Humberto Suazo was no doubt a world-class striker. He had the ability and the speed to leave his marker and get open to receive the ball or to at least become an option for his teammates. He had amazing pass accuracy that not many strikers include in their skill set, and perfected It as time went on. But more than anything, he had that killer instinct you look for in a goal scorer or your closer; once the ball reached his feet, you sensed an overwhelming danger and threat upon rivals’ goalies, and you knew he could score on in a flurry of ways. In other words, he was a nightmare to all defenders, and especially to goalkeepers.
The Chilean International arrived to Rayados de Monterrey for the start of the Apertura 2007, under the orders of then head coach Miguel Herrera. These would turn out to be the final games that Herrera would coach the team, and with Isaac Mizrahi taking over for the rest of the season, it was a season full of turmoil which didn’t fare well for Suazo; the team was a mess, and he only played in 12 games in which he scored just 3 goals.
Now retired Ricardo LaVolpe became head coach for the Clausura 2008, and Suazo won the scoring title that season with 13 netbusters. Rayados reached the semis in the playoffs and started to look like serious contenders. Unfortunately, they were unable to sustain their previous season’s success, and failed to make the playoffs in the Apertura 2008, as the inconsistencies continued, with Suazo scoring only 4 goals that season. People began to doubt if Suazo was the right guy to help lead this team to glory, but those doubts were soon to evaporate.
After signing Aldo de Nigris for the upcoming season, Ricardo LaVolpe was surprisingly let go by the club nine days prior to the start of the Clausura 2009. His replacement was none other than head coach Victor Manuel Vucetich. Little did they know, the final piece to the puzzle had been placed in the setup for what was to become the most successful era in Rayados’ history.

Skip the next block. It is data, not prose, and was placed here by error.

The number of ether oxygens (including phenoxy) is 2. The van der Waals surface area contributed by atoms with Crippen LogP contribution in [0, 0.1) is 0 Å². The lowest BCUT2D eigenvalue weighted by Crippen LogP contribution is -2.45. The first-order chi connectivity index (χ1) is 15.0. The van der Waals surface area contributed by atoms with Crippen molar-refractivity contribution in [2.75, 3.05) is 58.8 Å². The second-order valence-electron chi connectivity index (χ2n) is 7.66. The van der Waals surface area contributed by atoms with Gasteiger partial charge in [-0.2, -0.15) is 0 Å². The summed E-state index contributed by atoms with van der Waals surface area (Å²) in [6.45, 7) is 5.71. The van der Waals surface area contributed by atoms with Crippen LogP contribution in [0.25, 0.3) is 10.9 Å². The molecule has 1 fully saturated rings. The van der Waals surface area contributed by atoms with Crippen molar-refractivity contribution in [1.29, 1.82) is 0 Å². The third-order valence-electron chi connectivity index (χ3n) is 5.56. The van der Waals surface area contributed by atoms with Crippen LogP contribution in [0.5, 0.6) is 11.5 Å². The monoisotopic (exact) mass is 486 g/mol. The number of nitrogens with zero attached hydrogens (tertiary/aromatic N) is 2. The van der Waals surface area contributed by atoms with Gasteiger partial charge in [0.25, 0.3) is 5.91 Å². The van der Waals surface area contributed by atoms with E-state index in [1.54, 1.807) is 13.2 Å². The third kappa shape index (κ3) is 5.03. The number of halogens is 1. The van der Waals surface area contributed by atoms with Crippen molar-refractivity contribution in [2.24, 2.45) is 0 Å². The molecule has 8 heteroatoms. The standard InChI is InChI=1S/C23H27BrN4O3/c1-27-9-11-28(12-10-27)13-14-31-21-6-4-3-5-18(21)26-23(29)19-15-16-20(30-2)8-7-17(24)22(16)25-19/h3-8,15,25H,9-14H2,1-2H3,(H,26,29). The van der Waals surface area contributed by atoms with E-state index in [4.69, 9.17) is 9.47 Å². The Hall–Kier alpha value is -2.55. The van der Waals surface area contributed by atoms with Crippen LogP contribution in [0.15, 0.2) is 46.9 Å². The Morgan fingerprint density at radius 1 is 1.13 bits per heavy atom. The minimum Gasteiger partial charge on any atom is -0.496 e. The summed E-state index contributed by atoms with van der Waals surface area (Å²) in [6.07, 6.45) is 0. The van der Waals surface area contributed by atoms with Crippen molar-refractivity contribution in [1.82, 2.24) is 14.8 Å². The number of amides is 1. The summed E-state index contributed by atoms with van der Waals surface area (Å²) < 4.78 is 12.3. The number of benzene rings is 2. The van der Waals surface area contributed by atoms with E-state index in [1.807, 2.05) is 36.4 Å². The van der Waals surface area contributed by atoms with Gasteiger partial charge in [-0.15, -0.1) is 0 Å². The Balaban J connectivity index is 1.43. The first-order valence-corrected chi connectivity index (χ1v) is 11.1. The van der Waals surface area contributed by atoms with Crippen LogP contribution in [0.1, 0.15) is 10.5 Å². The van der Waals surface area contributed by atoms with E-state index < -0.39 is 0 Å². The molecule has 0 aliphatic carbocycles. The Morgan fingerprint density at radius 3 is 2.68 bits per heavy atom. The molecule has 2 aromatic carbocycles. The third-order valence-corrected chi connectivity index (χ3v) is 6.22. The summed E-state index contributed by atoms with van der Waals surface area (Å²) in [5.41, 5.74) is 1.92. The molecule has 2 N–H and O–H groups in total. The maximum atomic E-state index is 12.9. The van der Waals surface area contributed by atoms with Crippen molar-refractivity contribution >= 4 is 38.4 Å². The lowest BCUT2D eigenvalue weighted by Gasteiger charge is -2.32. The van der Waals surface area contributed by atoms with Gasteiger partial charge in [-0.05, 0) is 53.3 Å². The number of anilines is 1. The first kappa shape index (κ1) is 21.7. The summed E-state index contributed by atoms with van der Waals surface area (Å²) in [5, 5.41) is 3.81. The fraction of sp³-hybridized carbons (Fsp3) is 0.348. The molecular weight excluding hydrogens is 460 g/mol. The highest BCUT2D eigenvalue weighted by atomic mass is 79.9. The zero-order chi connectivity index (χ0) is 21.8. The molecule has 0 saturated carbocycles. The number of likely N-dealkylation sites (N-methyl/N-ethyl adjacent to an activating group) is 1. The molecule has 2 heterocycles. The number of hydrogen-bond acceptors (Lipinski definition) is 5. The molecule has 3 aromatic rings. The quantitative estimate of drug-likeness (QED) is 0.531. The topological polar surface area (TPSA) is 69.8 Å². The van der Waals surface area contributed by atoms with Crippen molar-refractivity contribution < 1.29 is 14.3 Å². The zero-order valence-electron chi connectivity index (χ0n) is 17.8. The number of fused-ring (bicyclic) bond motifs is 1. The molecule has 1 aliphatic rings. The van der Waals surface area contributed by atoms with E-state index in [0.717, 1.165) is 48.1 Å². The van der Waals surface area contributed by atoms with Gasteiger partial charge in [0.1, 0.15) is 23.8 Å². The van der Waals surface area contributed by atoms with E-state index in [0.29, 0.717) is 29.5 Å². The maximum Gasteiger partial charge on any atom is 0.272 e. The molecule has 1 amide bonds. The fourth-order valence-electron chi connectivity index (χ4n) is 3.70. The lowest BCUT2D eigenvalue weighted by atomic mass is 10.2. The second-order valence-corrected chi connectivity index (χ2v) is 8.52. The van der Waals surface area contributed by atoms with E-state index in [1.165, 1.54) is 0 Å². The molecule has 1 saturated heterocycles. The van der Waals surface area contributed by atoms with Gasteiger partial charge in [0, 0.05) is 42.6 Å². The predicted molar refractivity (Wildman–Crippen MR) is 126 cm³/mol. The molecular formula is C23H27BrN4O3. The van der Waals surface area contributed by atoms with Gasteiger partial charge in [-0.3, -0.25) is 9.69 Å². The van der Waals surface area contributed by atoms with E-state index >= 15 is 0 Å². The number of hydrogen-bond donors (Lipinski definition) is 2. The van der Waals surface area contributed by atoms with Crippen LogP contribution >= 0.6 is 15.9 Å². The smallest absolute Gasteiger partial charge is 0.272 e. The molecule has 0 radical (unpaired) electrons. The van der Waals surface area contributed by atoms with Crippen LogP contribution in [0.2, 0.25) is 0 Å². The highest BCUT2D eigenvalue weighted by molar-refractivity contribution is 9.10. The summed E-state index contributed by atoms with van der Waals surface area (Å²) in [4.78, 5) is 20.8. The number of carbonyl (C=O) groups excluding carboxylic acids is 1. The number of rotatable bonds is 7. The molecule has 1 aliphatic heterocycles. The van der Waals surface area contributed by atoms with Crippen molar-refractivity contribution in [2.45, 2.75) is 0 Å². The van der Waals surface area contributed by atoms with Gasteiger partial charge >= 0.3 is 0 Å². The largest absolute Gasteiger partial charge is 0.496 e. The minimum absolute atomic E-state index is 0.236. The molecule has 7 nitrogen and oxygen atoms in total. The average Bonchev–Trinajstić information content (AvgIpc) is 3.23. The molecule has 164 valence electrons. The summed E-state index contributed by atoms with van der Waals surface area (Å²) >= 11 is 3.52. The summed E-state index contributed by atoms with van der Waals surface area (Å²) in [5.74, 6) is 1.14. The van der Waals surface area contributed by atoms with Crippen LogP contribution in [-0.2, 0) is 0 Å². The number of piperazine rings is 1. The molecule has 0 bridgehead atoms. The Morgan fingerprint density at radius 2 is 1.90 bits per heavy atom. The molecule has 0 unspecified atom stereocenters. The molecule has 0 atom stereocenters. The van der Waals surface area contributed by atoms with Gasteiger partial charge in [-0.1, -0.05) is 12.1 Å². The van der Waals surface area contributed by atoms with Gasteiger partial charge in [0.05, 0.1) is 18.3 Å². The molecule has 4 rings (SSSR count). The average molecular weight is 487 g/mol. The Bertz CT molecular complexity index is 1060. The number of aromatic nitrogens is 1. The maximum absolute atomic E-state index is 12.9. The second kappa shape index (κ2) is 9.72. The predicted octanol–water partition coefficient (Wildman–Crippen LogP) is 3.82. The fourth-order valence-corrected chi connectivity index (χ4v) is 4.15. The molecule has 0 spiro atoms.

Fast-forward 11 months to the Apertura 2009 playoffs. “Chupete” scored the series clincher at America in the QF, and would complete his takeover as the best striker (possibly best player) in Mexico, as he led his team back from a 1-3 disadvantage to a 4-3 victory in the first leg of the Final vs. Cruz Azul, scoring the game winner at the 88th minute. And in the second leg, he scored the classic one touch goal past Corona to put the final dagger in La Maquina to help bring home Rayados’ third title in its history.
A month later, Suazo would leave for Spain as Real Zaragoza had an eye on what was going on in Northern Mexico. But after a short and unconvincing stint, and amid rumors and interests from other European clubs, “Chupete” would ultimately return to the blue and white.
After finishing 2nd in the Apertura 2010 league standings, Rayados would get revenge from the previous season and eliminate Pachuca to move on to the semis, where they squared off with Pumas. With a 0-0 draw in the first leg, and the same score in the 87th minute of the second leg, with a pressuring Pumas, Suazo touched the ball at midfield to see Pumas’ last man defender fall to the ground, and the Chilean took the ball for a 1-on-1 vs. Sergio Bernal. A swift move to his left saw “Chupete” clear the keeper for a simple touch on the ball to the back of the net to move on. And with the title on the line vs. Santos in the second leg of the Final, down by 1 goal, the Chilean scored the first goal of the game on a missile past Oswaldo Sánchez, as well as the third and final goal in what is one the most poetic goals you’ll see by a striker, taking possession of the ball just past midfield, running past Baloy as if he was nobody, and arching the ball on a soft touch past Oswaldo, as the crowd erupted, witnessing the best player in the league lead their team to securing its second title in three seasons, and its fourth title overall. This teams seems to be unbeatable.